Colorado is home to two subspecies of the turkey. One is the Rio Grande, which was introduced to our state in 1980. The Rio Grande lives mostly on the eastern side of Colorado, preferring river bottoms lined with cottonwood trees. The Rio Grande birds are often found in the farming areas of the plains.
According to estimates from the Colorado Parks and Wildlife, the turkey is thriving here. The current population estimates exceeds 35,000 birds, and they are present in 53 out of 64 counties across the state.
The native turkey to Colorado is the one that lives in the Montrose area and is called the Merriam’s or Mountain Turkey. This bird lives primarily west of Interstate 25, preferring the mountainous regions. The Merriam likes open meadows and parks, oak brush and piñon junipers.
The noticeable difference between the two species might be the amount of white on the tips of the tail feathers. Merriam’s have some white on the very tips while the Rio Grande usually has a golden or brown tip.
A turkey has no sense of smell, like many other wild animals do, so they rely on very good hearing and eyesight to survive. The best way to describe their eyesight is “incredible.” It has been said that a turkey can see an arm movement at 300 yards, and from my own experience, I can attest to that. Turkeys, when I’m hunting, have busted me more than all other game animals combined. Turkeys have no night vision, which is why they stay on a roost during the nighttime hours.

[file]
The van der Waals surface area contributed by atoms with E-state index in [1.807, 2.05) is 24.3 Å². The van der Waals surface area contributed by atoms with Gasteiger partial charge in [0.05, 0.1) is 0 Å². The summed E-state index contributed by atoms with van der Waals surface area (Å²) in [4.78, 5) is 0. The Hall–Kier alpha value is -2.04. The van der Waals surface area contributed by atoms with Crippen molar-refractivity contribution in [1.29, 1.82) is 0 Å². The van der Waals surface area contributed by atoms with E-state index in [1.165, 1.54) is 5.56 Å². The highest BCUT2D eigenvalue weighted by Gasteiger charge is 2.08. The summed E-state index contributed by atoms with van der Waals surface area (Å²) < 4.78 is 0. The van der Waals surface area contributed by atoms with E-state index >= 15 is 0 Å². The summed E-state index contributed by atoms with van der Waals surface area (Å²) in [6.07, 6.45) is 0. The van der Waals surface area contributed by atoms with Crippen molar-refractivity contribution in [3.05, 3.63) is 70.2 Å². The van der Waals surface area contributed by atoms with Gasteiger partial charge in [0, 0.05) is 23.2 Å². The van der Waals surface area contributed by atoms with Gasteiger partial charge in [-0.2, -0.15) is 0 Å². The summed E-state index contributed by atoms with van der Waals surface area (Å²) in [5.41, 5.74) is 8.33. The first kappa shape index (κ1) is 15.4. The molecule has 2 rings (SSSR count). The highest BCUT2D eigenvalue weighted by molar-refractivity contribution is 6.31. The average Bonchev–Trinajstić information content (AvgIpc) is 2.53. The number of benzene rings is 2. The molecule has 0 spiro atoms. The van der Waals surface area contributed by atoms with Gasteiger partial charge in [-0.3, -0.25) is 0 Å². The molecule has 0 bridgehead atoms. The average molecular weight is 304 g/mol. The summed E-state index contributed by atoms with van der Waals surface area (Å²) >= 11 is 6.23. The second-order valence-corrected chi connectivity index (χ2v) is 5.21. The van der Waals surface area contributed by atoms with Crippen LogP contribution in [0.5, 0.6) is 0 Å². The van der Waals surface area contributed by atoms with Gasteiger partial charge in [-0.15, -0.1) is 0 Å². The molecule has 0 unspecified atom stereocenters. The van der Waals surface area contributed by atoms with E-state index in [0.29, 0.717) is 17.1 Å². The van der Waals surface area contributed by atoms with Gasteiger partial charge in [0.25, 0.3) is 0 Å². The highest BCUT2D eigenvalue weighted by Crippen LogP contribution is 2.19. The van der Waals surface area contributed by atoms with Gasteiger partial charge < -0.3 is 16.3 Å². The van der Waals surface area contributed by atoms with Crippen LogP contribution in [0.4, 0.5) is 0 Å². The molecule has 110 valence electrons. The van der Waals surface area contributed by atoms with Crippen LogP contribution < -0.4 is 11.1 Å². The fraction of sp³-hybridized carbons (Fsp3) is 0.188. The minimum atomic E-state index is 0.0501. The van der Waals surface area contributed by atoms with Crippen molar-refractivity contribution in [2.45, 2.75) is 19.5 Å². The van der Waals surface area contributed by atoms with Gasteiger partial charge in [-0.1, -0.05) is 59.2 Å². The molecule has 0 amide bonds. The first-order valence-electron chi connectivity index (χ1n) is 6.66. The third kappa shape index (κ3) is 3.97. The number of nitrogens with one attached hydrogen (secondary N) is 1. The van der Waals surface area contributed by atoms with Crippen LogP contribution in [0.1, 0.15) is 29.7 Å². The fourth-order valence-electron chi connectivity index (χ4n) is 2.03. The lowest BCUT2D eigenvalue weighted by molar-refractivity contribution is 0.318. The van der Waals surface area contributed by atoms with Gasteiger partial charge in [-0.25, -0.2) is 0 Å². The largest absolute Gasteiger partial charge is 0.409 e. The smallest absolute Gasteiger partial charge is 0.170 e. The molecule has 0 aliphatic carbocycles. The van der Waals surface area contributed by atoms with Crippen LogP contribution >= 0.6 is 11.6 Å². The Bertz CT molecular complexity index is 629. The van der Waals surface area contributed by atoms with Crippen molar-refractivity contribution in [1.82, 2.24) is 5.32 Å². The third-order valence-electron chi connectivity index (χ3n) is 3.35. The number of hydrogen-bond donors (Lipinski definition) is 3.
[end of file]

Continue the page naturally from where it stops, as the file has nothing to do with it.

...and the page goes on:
These birds are capable of flying up to 50 miles per hour for short distances, and can run at 25 mph to escape a predator. When you spot a turkey in the wild, rest assure he has already seen you. It is amazing to me just how fast they can vanish from sight.
I don’t think that many of our Colorado wild turkey is destined to be on a Thanksgiving table. They are pretty crafty and overly cautious, making them an unlikely centerpiece for the big meal. That’s all right with me because the grocery store usually has plenty of farm-raised birds that are much easier to obtain than the wild ones.
I miss the spread my late grandmother used to put out for us. Apparently nobody ever told her that some of the food she prepared might be considered unhealthy, and I doubt she would have cared. She made it to 93, so maybe that says something about all this “healthy eating.”
My wife creates a fantastic spread, and as always, I will overeat, and take a long nap on the couch. I hope all of you enjoy your Thanksgiving feast next week.
Mark Rackay is a columnist for the Montrose Daily Press and avid hunter who travels across North and South America in search of adventure and serves as a director for the Montrose County Sheriff’s Posse. For information about the posse call 970-252-4033 (leave a message) or email firstname.lastname@example.org.
For outdoors or survival related questions or comments, feel free to contact him directly at his email email@example.com.